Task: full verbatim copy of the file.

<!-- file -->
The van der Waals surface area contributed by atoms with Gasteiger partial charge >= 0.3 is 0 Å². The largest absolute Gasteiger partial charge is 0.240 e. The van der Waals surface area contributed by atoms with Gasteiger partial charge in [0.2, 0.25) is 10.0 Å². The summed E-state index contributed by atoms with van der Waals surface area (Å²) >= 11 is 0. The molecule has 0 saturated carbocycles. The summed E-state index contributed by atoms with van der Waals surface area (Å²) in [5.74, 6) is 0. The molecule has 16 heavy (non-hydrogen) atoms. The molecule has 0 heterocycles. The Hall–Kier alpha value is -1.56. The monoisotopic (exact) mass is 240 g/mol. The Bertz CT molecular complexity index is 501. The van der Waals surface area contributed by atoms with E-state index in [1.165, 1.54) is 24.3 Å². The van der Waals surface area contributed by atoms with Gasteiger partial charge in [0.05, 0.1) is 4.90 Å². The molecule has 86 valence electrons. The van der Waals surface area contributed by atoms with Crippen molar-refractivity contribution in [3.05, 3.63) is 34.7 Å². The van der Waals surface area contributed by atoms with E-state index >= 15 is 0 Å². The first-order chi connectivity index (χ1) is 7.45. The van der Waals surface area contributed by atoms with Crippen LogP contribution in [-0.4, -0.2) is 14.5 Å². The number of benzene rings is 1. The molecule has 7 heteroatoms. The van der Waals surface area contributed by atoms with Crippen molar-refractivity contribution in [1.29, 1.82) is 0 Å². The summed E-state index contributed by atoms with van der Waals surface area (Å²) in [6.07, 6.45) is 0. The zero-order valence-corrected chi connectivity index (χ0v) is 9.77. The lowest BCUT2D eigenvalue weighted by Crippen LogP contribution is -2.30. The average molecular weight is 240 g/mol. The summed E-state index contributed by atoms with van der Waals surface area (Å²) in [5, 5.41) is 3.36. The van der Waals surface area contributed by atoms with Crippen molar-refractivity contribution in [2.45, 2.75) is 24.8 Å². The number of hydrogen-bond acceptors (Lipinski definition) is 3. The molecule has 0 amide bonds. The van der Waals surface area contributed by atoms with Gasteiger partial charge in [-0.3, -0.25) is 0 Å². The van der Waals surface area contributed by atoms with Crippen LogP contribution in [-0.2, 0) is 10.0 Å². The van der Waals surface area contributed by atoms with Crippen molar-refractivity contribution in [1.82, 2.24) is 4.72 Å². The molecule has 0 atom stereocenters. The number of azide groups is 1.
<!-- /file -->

The van der Waals surface area contributed by atoms with Gasteiger partial charge >= 0.3 is 0 Å². The largest absolute Gasteiger partial charge is 0.240 e. The van der Waals surface area contributed by atoms with Gasteiger partial charge in [0.2, 0.25) is 10.0 Å². The summed E-state index contributed by atoms with van der Waals surface area (Å²) >= 11 is 0. The molecule has 0 saturated carbocycles. The summed E-state index contributed by atoms with van der Waals surface area (Å²) in [5.74, 6) is 0. The molecule has 16 heavy (non-hydrogen) atoms. The molecule has 0 heterocycles. The Hall–Kier alpha value is -1.56. The monoisotopic (exact) mass is 240 g/mol. The Bertz CT molecular complexity index is 501. The van der Waals surface area contributed by atoms with E-state index in [1.165, 1.54) is 24.3 Å². The van der Waals surface area contributed by atoms with Gasteiger partial charge in [0.05, 0.1) is 4.90 Å². The molecule has 86 valence electrons. The van der Waals surface area contributed by atoms with Crippen molar-refractivity contribution in [3.05, 3.63) is 34.7 Å². The van der Waals surface area contributed by atoms with E-state index >= 15 is 0 Å². The first-order chi connectivity index (χ1) is 7.45. The van der Waals surface area contributed by atoms with Crippen LogP contribution in [-0.4, -0.2) is 14.5 Å². The number of benzene rings is 1. The molecule has 7 heteroatoms. The van der Waals surface area contributed by atoms with Crippen molar-refractivity contribution in [1.29, 1.82) is 0 Å². The summed E-state index contributed by atoms with van der Waals surface area (Å²) in [6.07, 6.45) is 0. The zero-order valence-corrected chi connectivity index (χ0v) is 9.77. The lowest BCUT2D eigenvalue weighted by Crippen LogP contribution is -2.30. The average molecular weight is 240 g/mol. The summed E-state index contributed by atoms with van der Waals surface area (Å²) in [5, 5.41) is 3.36. The van der Waals surface area contributed by atoms with Crippen molar-refractivity contribution in [2.45, 2.75) is 24.8 Å². The number of hydrogen-bond acceptors (Lipinski definition) is 3. The molecule has 0 amide bonds. The van der Waals surface area contributed by atoms with Gasteiger partial charge in [-0.3, -0.25) is 0 Å². The van der Waals surface area contributed by atoms with Crippen LogP contribution in [-0.2, 0) is 10.0 Å². The van der Waals surface area contributed by atoms with Crippen molar-refractivity contribution in [1.82, 2.24) is 4.72 Å². The molecule has 0 atom stereocenters. The number of azide groups is 1.